In numbers: India’s shocking batting collapses

In numbers: India’s shocking batting collapses

Tags: India tour of Australia 2014 -15, India, Australia

Published on: Dec 14, 2014

The Adelaide Test was the latest instance in recent matches, where India’s batting has collapsed in heap, allowing opponents to take the upper hand in the game.

The Adelaide Test was the latest instance in recent matches, where India’s batting has collapsed in heap, allowing opponents to take the upper hand in the game. At Adelaide, India went from 399 for 5 to 444 all out in the first innings, losing five wickets in the span of merely 45 runs. In the second innings, things got even worse for the Indians. Chasing 364, they were comfortably placed at 242 for 2, and it actually looked like they were pushing for victory. But, from that point onwards, they collapsed to get all out for 315, losing their last eight wickets for merely 73 runs.


The story was pretty similar for India in the Tests in England as well, as India kept collapsing repeatedly almost as if in action replay mode. In the opening Test of the series at Trent Bridge, they went from 344 for 5 to 346 for 9, losing four wicket for just two runs before a last-wicket partnership of 111 runs rescued them. In the second innings of the same Test, they went from 140 for 1 to 184 for 6, losing five wickets for 44 runs before the lower order again brought them back in the game.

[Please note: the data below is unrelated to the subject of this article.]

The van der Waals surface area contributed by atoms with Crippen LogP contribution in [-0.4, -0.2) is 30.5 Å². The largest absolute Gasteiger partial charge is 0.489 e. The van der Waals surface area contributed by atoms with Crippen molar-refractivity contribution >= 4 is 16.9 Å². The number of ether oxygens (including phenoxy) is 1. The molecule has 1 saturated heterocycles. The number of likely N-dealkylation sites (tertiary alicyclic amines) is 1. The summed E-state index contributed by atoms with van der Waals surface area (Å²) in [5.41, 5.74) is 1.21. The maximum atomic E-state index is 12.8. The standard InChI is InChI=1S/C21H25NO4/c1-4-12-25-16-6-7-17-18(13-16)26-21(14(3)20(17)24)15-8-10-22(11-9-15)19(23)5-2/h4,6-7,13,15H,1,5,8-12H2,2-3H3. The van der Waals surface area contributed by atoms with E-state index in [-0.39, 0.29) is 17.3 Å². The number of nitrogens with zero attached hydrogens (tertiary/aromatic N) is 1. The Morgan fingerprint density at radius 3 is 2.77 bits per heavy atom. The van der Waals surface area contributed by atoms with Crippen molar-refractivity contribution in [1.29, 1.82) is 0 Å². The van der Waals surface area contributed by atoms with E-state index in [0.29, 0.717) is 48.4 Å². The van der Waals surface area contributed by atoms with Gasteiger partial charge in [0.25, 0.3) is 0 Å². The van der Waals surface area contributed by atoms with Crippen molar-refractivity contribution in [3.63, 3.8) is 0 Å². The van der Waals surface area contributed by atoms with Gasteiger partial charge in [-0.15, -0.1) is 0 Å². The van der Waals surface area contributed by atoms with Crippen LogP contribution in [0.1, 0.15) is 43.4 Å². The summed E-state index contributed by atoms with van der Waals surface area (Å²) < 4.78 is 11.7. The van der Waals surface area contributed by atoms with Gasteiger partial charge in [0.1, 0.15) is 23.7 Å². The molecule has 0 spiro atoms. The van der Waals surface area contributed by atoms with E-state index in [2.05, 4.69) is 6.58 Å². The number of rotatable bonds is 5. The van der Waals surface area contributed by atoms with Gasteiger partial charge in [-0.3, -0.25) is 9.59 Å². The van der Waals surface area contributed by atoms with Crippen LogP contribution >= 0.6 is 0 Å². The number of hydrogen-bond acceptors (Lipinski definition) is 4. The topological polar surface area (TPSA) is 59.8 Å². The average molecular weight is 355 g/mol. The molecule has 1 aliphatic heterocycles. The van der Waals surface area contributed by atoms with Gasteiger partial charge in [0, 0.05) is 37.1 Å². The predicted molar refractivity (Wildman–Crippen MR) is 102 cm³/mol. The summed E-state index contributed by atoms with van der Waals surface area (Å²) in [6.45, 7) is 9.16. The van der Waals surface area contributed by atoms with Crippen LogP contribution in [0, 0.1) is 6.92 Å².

After putting up a good showing in the second Test at Lord’s, which they went on to win, India were back to their crumbling ways at the Rose Bowl. In response to England’s massive score of 569 in the first innings, India managed a decent 330. Although it still gave England a massive lead, India at least did not collapse like they had been doing earlier in the series. That was until the second innings, where all hell broke loose. Chasing an improbable 445, they went from 80 for 2 to 178 all out, losing eight wickets for 98 runs.


In the fourth Test at Old Trafford, Manchester, things only got worse for the Indians. They batted first, and were reduced to 8 for 4 inside six overs, and after a brief recovery to 6 for 63. Ravichandran Ashwin and MS Dhoni had a decent partnership after that, but India still folded up for 152, which was just not enough. In the second innings, they were once 53 for 1, but lost their way to 66 for 6, and were eventually all out for 161, with only Ashwin standing up for the second time in the game.


By the time India arrived at the Kennington Oval, their confidence was at an all-time low. And, it showed, as they lost half the side for 36. India went on to 90 for 9, and were eventually dismissed for 148, as many as 82 of those came from Dhoni’s bat. The story was the same in the second innings. India lost half their side for 46 and eventually crumbled to an embarrassing 94 all out. It was a minnow-ish type of performance, which the Indian fans would never forget. Can they reverse the trend, which has carried on to Adelaide, in the next Test?


--By A Cricket Analyst

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